"Fort!" and "Da!" are exclamations that Sigmund Freud heard his grandson Ernst utter while playing. This pair of words—meaning "Gone!" and "There!"—has become shorthand for repetition in early childhood, and for the primary processes that such behavior mobilizes. In psychoanalysis, allusions to fort/da refer to the second chapter of Beyond the Pleasure Principle, where in a few celebrated pages Freud described and interpreted a game played by the little Ernst at the age of eighteen months. At the time, Freud was tackling the thorny problem of the compulsion to repeat in traumatic neurosis, and this digression into normal childhood experience was in fact meant to help contextualize the question. Ernst was a "good little boy," manifested no particular symptoms, was rather calm by disposition, and "never cried when his mother left him for a few hours." But he "had an occasional disturbing habit of taking any small objects he could get hold of and throwing them away from him into a corner, under the bed. . . . As he did this he gave vent to a loud, long-drawn-out 'o-o-o-o,' accompanied by an expression of interest and satisfaction. His mother and the writer of the present account were agreed in thinking that this was not a mere interjection but represented the German word 'fort."' Freud interpreted this behavior as a way of obtaining satisfaction by causing things to be "gone." A short time later he observed the child playing with a reel that had a piece of string tied around it: He would toss the reel away from him to where it could no longer be seen, before pulling it back into view and hailing its reappearance with a gleeful "Da!" ("There!"). Freud also noticed that the boy would utter his "o-o-o-o" sound with reference to himself—notably when, by crouching down below a mirror, he made his image "gone." Freud stresses the fact that the fort part of the game was much of the time sufficient unto itself, and was "repeated untiringly" by the child (1920g, pp. 14-15). This observation leads to a number of fundamental questions: Are we confronted here by a method of mastering a painful experience by reproducing it oneself in an active manner, as children so often do, for example when playing frightening games? Or is the child literally taking revenge for the treatment visited upon him by redirecting it onto the other, or onto himself? In the end, the answer is not of any great consequence, for the real problem is the contradiction, which here is seen to arise very early, between the compulsion to repeat and the pleasure principle. How is it that satisfaction is to be derived from repeating actions that have been sources of unpleasurable feelings? The great interest of this discussion of Freud's is that it sums up and condenses his subsequent exploration of the issue of the repetition compulsion. This very early children's game shows this compulsion to be one of the fundamental processes of the psyche, with two enigmatic aspects, one making manifest "mysterious masochistic trends" that resist all attempts at analysis (p. 14), the other revealing an irreducible primordial violence that takes an especially virulent form, according to Freud's account, when little Ernst, at thirty months, throws aside a toy and unequivocally identifies it with his absent father who has been "sent to the front" (p. 16).
The fort/da game has inspired very many authors who have seen it as the embodiment of the institution of fundamental structures of the infantile psyche, though their emphasis varies according to tendency or school. Thus Melanie Klein and Donald Winnicott both drew a number of lessons from it as they sought to cast light on the origins of the child's mental life and develop play techniques for use in child therapy. For Jacques Lacan, the game expressed the child's accession to the symbolic order, and the purpose of making something appear and disappear was to replace it with elementary signifiers. Jean Laplanche, for his part, sees this play as the first attempt to respond to the adult's enigmatic messages. It must be noted that Freud's original discussion actually focused in turn on first one and then another game, each dominant at a different moment. The first, at eighteen months, is based on fort, on throwing the object far away, with the accompanying "o" sound, and it indicates the pleasure obtained from making the other disappear, or making oneself disappear, a pleasure that makes it possible to tolerate absence and reflects the violence that absence implies; this game endures, for it is still available when, at thirty months, Ernst is gratified by his father's going off to war. The second game is founded on disappearance and reappearance, and shows a quite different kind of pleasure, that felt by the child when he sees what he had thought gone forever return from the void, and thus discovers the possibility of permanence, of continuity—the necessary basis for introjection and the working out not only of the symbolic order but also of the imaginary one. As much as the first game, if it is associated with nothing else, is governed by death-dealing repetition, the second, by contrast, is connected to a constructive repetition and partakes of a process of binding and transformation. It is thus the fort game that is the more problematical, in that the subject obtains from the disappearance of the other or of himself an unconscious gratification which runs counter to the most fundamental prohibitions. In view of his belief in the omnipotence of thoughts, the child cannot conceive of death or disappearance otherwise than as the outcome of a wish; he can form an idea of these concepts solely through seeing and losing sight of objects, so he links these to the deployment of visual desire, thereby transforming trauma into pleasure, albeit a forbidden pleasure. In his account of fort/da play, Freud hints that the game was beneficial to Ernst, for, even though he was not free from feelings of jealousy upon the arrival of a new sibling, he was well able to cope with the death of his mother a short time later. This was not to say, however, as Freud had noted in discussing "dreams of the death of persons of whom the dreamer is fond" (1900a, pp. 248ff), that once the subject reaches adulthood, and becomes aware of the true meaning of death, they will not be assailed in a deferred way by the guilt-driven anxiety that is to be seen in so many neuroses.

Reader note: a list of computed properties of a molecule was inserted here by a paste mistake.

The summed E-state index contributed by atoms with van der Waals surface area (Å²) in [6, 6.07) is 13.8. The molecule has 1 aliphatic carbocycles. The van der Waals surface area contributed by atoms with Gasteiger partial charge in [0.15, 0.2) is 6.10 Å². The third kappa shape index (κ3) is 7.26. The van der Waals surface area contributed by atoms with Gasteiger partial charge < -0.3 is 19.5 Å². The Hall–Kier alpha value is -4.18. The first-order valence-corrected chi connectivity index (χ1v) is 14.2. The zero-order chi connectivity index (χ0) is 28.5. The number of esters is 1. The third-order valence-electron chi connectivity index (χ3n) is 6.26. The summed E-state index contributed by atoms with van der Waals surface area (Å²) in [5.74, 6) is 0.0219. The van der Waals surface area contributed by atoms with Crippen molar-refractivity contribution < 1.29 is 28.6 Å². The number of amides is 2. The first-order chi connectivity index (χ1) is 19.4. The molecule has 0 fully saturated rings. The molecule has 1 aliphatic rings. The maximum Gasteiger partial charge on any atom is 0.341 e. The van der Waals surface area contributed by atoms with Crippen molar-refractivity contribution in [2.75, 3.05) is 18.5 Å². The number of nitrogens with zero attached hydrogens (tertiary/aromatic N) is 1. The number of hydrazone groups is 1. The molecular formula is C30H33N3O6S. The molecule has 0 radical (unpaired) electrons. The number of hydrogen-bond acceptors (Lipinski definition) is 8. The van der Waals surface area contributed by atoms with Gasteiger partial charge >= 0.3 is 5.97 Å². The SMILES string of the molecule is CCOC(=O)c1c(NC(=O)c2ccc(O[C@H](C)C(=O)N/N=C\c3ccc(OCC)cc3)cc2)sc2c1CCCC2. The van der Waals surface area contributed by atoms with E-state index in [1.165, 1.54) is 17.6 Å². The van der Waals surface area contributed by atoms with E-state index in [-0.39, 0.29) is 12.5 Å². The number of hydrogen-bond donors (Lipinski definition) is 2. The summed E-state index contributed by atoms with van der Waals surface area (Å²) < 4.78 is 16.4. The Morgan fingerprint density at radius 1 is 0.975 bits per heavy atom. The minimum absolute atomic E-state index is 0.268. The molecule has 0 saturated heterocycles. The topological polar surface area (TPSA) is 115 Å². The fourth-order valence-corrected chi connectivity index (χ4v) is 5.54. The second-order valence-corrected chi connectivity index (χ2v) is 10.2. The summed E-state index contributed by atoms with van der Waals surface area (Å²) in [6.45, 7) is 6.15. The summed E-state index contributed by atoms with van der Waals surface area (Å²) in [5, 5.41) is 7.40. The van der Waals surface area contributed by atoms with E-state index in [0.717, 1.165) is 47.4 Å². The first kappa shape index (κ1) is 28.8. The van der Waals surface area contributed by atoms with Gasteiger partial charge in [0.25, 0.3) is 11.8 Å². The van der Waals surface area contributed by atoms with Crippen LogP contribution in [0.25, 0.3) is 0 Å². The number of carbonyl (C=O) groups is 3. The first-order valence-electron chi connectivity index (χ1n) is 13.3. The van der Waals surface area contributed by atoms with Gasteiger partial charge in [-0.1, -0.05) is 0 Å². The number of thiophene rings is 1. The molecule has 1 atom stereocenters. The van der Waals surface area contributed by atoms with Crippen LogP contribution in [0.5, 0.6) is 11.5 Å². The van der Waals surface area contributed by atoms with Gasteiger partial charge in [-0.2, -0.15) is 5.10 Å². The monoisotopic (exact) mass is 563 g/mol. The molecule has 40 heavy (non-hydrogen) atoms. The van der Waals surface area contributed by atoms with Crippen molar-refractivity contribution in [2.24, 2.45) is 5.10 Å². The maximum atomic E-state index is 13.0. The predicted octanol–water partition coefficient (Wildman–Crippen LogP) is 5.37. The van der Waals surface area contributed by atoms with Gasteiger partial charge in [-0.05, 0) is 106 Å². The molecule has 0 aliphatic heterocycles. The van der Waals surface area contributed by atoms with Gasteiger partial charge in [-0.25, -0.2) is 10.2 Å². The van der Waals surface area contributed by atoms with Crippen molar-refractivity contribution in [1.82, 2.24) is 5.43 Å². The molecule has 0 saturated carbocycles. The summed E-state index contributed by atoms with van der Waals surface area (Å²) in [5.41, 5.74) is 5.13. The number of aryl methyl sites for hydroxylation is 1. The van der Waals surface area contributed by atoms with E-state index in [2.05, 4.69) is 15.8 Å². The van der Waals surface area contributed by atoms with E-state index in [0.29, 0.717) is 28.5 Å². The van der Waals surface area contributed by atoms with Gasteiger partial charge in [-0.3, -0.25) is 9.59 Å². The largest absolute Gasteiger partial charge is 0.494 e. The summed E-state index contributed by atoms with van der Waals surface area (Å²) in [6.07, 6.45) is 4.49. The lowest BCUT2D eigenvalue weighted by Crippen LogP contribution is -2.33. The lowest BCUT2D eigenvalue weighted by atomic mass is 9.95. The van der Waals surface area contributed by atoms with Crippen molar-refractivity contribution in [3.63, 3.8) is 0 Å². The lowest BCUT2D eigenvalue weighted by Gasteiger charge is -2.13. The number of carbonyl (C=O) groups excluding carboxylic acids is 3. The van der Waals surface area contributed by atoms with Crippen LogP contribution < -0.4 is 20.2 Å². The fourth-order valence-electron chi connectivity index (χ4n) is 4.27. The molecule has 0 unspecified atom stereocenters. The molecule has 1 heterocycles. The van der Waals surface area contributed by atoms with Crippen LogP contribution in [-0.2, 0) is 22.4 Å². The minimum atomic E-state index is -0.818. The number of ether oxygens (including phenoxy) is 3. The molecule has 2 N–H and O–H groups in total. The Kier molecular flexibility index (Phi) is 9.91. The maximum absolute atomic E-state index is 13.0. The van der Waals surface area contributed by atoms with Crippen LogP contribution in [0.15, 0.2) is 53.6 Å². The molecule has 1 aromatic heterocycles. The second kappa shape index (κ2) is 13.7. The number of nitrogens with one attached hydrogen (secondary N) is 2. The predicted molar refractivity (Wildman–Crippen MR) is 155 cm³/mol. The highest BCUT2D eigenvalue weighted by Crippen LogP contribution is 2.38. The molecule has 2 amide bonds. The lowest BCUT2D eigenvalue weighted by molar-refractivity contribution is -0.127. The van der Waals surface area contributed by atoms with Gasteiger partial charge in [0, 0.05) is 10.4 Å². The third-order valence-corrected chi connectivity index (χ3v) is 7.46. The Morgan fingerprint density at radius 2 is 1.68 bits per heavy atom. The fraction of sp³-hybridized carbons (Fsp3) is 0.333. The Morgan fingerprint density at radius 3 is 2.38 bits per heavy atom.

- Beyond the Pleasure Principle
- Death instinct (Thanatos)
- Infant observation (direct)
- L and R schemas
- Lost object
- Object a
- Symbolic, the (Lacan)
- Symbolization, process of
- [[Part II, SE, 5: 339-625.
- ——. (1920g). Beyond the pleasure principle. SE,18:1-64.